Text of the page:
New Photo of Martin Freeman as Bilbo Baggins in The Hobbit; Plus More From Peter Jackson, Benedict Cumberbatch and Christopher Lee
01.07.12 by Ryan
Since the December release of the first trailer for the upcoming The Hobbit: An Unexpected Journey, fans have been starved for more images from the two-part adaptation of J.R.R. Tolkien's novel (Unexpected Journey opens in December, followed by The Hobbit: There and Back Again in 2013), so USA Today fed the hunger by releasing a new photo of Martin Freeman as Bilbo Baggins, the protagonist of the story (played by Ian Holm in the Lord of the Rings trilogy).
The still isn't filled with action — it only reveals a lone Bilbo walking through a forest — but follows Freeman's recent (sarcastic) admission to MovieWeb that he would like Bilbo to have a love scene in at least one of the two movies.
I think he's [Bilbo] had sex. I'm not sure. I'm trying to convince [director and co-writer] Peter [Jackson] to write that scene in..."
Of course, Jackson has plenty on his plate, directing and producing the movie he co-wrote. Jackson wasn't The Hobbit's original director, co-writer Guillermo del Toro was set to be the movie's original, until he dropped out, leaving Jackson to step in. In an interview with The Telegraph, Jackson revealed that his version of the movie is different than what del Toro would have made.
When Guillermo was working on it I was producing it and working on the script — I was enjoying it, I wasn't disliking it. I thought it would be interesting to have a different sensibility directing the movie so you'd have somebody else's version of a Middle Earth story. But by the time Guillermo left and we were wondering what to do, I just thought, "Well, I can imagine the version of The Hobbit that I'd like to see."
It's not necessarily the film he was going to make, but being part of the production for so long, at that point I'd sort of admitted to myself into the film to such a degree that it was fine to take over, I was completely OK with it.
Jackson did make a few changes from J.R.R. Tolkien's original The Hobbit novel, adding in characters like Saruman (Christopher Lee) from The Lord of the Rings trilogy into The Hobbit. In Lee's Christmas address (via TheOneRing.net), Lee revealed that Saruman won't be the villain but is instead a "good and noble man" in The Hobbit.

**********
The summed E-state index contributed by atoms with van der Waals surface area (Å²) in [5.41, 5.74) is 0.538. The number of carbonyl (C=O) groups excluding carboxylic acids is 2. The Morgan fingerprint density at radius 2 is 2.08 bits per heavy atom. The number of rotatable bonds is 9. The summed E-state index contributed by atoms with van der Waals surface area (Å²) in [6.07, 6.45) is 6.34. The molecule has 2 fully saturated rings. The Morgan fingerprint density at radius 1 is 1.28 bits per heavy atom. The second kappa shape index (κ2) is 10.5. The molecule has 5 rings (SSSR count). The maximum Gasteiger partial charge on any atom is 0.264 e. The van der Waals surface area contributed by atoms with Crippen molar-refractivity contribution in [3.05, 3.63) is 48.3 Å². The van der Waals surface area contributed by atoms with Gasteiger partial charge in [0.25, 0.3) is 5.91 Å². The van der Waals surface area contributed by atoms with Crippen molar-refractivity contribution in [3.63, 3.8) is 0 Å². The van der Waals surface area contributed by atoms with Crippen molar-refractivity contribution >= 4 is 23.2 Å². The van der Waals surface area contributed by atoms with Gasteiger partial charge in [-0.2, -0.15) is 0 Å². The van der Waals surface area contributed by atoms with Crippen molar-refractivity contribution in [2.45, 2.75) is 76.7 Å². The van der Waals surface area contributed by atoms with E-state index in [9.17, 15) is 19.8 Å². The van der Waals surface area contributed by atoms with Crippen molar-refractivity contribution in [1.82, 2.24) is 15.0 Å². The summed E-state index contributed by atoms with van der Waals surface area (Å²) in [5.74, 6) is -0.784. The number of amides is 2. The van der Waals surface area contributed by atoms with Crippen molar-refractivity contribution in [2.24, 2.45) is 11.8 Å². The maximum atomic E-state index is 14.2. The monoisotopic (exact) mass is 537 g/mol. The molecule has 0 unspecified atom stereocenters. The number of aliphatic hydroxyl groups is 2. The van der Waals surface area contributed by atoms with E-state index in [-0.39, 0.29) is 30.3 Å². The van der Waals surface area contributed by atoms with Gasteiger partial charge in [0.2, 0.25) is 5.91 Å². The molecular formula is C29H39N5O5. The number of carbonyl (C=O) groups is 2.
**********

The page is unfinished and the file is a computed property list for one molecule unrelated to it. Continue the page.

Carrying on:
Saruman, whom I play again, is indeed still Saruman the White, but he is a good and noble man and the head of the Council of Wizards, as he always was.
How Saruman goes from white to dark is tied to actor Benedict Cumberbatch, who has been cast not only as the dragon Smaug, but also as voice of the Necromancer, as the actor recently explained to Empire.
I’m playing Smaug through motion-capture and voicing the Necromancer, which is a character in the Five Legions War or something which I’m meant to understand. He’s not actually in the original Hobbit. It’s something [Peter Jackson]’s taken from Lord Of The Rings that he wants to put in there.
Cumberbatch actually means the Battle of Five Armies, not "the Five Legions War," but in doing so, Cumberbatch has revealed a major link between The Hobbit and The Lord of the Rings. See, the Necromancer is Saruman, or at least the dark spirit that inhabits him. In the book, Gandalf leaves Bilbo and the company of dwarves to attend to "important business" — driving the Necromancer out of Mirkwood. Gandalf does so before the Battle of Five Armies, but if what Cumberbatch says is correct, Jackson could be planning to have Gandalf's battle with the Necromancer, aka Sauron, at the same time of the Battle of Five Armies, or so Empire speculates.
The Hobbit was adapted by Jackson, del Toro, Fran Walsh, and Philippa Boyens and star returning Lord of the Rings cast members Elijah Wood as Frodo Baggins; Orlando Bloom as Legolas; Hugo Weaving as Elrond; Cate Blanchett as Galadriel; and Andy Serkis (in motion-capture and later animated) as Gollum.